This card and the #2 below could really be swapped around, as both were heavily played. Fact or Fiction became such a powerhouse that it became an anagram for Vintage – “EOTFOFYL” which stood for “End of Turn, Fact or Fiction, You Lose.” It led to dominant new decks in Vintage (such as a mono-Blue build called “BBS” for Blue BS which led to Morphing) and was ultimately restricted. That’s just Vintage. This card was also a major four-of in any Standard, Extended, or similar format that it was popping up in. It was a dominant card for the era, but it wasn’t the top two, nor was it even the top uncommon.
That was . . .
#2. Flametongue Kavu:
In nine Blocks out of ten, this would be the #1 card. It was so pervasive, so good, and so powerful that it became iconic. It was a heavyweight in Standard decks like Fires of Yavimaya. It was heavily used in Extended and was an automatic hit at every casual table format in which it was legal. It was so valuable in Peasant Magic that it often was used as 3 or 4 of the precious 5 Uncommon slots that format allowed you. It’s still a major force in Commander. You can’t go wrong with your FTK baby!
And again, something truly powerful and special had to have been printed to keep it out of the top slot.
Rock puts out Fire . . .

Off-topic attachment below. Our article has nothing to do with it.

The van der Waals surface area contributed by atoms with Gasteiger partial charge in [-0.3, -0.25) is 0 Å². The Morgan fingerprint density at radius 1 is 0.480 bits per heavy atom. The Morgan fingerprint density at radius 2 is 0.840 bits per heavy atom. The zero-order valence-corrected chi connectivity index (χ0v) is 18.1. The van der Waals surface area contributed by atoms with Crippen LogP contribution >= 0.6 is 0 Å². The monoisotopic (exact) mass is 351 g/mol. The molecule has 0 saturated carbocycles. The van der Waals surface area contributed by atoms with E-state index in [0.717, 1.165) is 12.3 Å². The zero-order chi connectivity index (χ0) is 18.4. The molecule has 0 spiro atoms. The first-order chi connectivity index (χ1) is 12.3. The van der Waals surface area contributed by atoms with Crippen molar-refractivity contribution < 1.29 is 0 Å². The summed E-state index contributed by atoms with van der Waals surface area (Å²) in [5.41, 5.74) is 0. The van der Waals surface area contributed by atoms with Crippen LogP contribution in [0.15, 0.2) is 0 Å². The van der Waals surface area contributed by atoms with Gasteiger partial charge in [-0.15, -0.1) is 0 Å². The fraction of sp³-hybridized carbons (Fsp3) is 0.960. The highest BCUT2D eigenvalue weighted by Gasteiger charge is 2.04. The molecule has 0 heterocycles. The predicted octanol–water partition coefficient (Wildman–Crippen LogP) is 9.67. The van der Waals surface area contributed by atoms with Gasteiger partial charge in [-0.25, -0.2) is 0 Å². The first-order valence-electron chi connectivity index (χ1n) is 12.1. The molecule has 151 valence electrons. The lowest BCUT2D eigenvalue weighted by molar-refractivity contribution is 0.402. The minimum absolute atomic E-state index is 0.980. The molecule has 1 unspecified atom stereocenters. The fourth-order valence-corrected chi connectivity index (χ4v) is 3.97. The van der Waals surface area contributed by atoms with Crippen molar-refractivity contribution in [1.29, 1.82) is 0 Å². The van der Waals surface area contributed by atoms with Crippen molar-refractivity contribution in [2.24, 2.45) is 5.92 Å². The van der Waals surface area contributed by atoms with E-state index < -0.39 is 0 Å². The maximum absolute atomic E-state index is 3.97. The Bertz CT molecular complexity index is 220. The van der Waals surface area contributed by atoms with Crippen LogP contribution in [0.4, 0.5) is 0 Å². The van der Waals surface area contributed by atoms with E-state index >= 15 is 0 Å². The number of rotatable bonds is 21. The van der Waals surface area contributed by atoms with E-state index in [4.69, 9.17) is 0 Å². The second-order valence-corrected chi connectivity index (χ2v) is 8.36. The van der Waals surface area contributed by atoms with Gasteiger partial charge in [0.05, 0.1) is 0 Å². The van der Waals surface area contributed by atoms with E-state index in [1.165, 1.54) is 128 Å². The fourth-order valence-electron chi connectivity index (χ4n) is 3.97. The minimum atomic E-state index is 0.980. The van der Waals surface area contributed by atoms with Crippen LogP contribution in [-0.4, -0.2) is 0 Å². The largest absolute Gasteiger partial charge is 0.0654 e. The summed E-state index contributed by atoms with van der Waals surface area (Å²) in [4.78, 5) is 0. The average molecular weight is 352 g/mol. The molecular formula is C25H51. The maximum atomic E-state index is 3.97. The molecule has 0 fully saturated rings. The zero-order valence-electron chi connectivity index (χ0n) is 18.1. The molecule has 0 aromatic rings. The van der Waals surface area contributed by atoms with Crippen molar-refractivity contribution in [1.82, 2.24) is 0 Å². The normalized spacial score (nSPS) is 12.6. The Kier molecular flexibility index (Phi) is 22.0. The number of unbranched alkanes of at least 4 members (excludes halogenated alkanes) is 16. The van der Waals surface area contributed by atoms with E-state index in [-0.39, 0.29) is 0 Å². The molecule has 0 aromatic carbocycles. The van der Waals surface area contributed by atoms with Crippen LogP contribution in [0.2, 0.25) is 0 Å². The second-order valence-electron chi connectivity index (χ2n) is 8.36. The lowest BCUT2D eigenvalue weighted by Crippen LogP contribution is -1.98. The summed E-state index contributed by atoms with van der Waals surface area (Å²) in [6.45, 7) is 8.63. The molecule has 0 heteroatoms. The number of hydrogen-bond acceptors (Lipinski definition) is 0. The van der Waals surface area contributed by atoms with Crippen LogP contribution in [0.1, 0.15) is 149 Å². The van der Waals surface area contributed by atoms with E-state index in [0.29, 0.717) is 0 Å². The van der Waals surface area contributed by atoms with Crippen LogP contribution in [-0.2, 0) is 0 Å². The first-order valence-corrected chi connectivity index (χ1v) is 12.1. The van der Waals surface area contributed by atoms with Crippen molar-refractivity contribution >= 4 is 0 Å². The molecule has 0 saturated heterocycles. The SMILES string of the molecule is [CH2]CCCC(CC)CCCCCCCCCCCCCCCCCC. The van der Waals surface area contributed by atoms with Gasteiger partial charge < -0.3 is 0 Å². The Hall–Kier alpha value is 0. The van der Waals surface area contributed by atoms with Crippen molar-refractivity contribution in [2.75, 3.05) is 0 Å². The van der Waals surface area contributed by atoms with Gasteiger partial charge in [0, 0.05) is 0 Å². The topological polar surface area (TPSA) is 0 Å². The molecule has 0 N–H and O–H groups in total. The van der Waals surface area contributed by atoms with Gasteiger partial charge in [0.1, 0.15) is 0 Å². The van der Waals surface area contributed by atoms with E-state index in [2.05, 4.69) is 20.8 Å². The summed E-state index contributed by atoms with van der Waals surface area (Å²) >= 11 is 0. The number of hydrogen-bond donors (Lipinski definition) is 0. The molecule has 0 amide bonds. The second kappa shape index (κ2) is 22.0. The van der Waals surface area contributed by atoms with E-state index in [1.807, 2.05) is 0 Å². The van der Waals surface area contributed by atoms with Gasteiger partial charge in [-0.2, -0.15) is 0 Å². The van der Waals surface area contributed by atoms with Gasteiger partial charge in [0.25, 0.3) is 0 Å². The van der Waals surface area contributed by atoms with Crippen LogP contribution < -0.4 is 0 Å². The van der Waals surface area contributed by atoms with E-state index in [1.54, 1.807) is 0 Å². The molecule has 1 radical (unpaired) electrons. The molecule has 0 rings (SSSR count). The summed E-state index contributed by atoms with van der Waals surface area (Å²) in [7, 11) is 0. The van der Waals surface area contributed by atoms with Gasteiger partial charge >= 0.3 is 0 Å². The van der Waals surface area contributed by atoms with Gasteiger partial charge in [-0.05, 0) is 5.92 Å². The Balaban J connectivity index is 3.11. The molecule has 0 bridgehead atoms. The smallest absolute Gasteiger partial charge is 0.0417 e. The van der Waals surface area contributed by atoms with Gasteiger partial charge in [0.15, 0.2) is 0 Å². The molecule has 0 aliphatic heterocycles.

#1. Pernicious Deed:
“Good ol’ rock. Nothing beats rock.”
Of course, I’m not actually referring to Rock Slide with the rock comments related to Pernicious Deed, but instead The Rock and his Millions deck that was built around the Deed. The original version of this powerful deck was Standard and it used cards like Yavimaya Elder and the Deed to provide a nasty control deck. Then it moved to Extended and dominated that format and was one of the strongest cards for that format. It appears in Legacy and Vintage as well. It dominates Commander and other kitchen table formats. I named it the 5th most powerful card in multiplayer of all time. It dominates every format that it is legal in. It’s the best card from Invasion Block!
And there you are! I hope you enjoyed our Invasion era slate of awesome cards here! Anything that I missed? Anything that you thought should have ranked differently? Just let me know!
Appendix of Top Ten Block Lists:
Did you enjoy our throwback list of the best cards of yore? Did you want to keep going back and check out some more fun times? Excellent! Check these out as well!